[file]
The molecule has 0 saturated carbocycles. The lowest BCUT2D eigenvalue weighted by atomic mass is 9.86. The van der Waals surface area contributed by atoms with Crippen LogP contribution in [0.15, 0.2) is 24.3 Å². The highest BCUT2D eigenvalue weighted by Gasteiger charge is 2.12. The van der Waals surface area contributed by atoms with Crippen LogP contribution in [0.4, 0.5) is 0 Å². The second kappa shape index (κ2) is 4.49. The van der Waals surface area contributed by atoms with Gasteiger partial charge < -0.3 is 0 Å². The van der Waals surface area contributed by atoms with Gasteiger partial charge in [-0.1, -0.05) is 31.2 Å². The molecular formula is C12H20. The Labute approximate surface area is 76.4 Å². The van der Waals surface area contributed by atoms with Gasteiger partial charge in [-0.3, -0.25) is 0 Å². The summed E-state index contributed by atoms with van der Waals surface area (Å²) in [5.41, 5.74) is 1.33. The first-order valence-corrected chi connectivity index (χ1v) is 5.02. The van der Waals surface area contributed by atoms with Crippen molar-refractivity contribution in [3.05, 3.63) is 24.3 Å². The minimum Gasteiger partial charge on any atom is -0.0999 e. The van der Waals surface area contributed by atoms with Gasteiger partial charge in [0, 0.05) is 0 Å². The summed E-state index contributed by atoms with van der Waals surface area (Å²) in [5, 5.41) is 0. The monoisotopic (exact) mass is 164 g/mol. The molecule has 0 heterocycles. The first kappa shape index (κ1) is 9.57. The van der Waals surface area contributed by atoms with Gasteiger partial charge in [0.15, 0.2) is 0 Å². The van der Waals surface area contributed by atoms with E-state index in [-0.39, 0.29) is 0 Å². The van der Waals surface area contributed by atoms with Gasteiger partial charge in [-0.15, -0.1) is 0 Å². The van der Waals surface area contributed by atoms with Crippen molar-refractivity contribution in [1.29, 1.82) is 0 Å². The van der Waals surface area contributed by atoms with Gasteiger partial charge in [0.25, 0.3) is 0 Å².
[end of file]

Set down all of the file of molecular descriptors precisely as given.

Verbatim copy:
The molecule has 0 saturated carbocycles. The lowest BCUT2D eigenvalue weighted by atomic mass is 9.86. The van der Waals surface area contributed by atoms with Crippen LogP contribution in [0.15, 0.2) is 24.3 Å². The highest BCUT2D eigenvalue weighted by Gasteiger charge is 2.12. The van der Waals surface area contributed by atoms with Crippen LogP contribution in [0.4, 0.5) is 0 Å². The second kappa shape index (κ2) is 4.49. The van der Waals surface area contributed by atoms with Gasteiger partial charge < -0.3 is 0 Å². The van der Waals surface area contributed by atoms with Gasteiger partial charge in [-0.1, -0.05) is 31.2 Å². The molecular formula is C12H20. The Labute approximate surface area is 76.4 Å². The van der Waals surface area contributed by atoms with Gasteiger partial charge in [-0.3, -0.25) is 0 Å². The summed E-state index contributed by atoms with van der Waals surface area (Å²) in [5.41, 5.74) is 1.33. The first-order valence-corrected chi connectivity index (χ1v) is 5.02. The van der Waals surface area contributed by atoms with Crippen molar-refractivity contribution in [3.05, 3.63) is 24.3 Å². The minimum Gasteiger partial charge on any atom is -0.0999 e. The van der Waals surface area contributed by atoms with Gasteiger partial charge in [0, 0.05) is 0 Å². The summed E-state index contributed by atoms with van der Waals surface area (Å²) in [5, 5.41) is 0. The monoisotopic (exact) mass is 164 g/mol. The molecule has 0 heterocycles. The first kappa shape index (κ1) is 9.57. The van der Waals surface area contributed by atoms with Gasteiger partial charge in [0.15, 0.2) is 0 Å². The van der Waals surface area contributed by atoms with E-state index in [-0.39, 0.29) is 0 Å². The van der Waals surface area contributed by atoms with Gasteiger partial charge in [-0.15, -0.1) is 0 Å². The van der Waals surface area contributed by atoms with Crippen molar-refractivity contribution in [1.29, 1.82) is 0 Å². The van der Waals surface area contributed by atoms with Gasteiger partial charge in [0.25, 0.3) is 0 Å².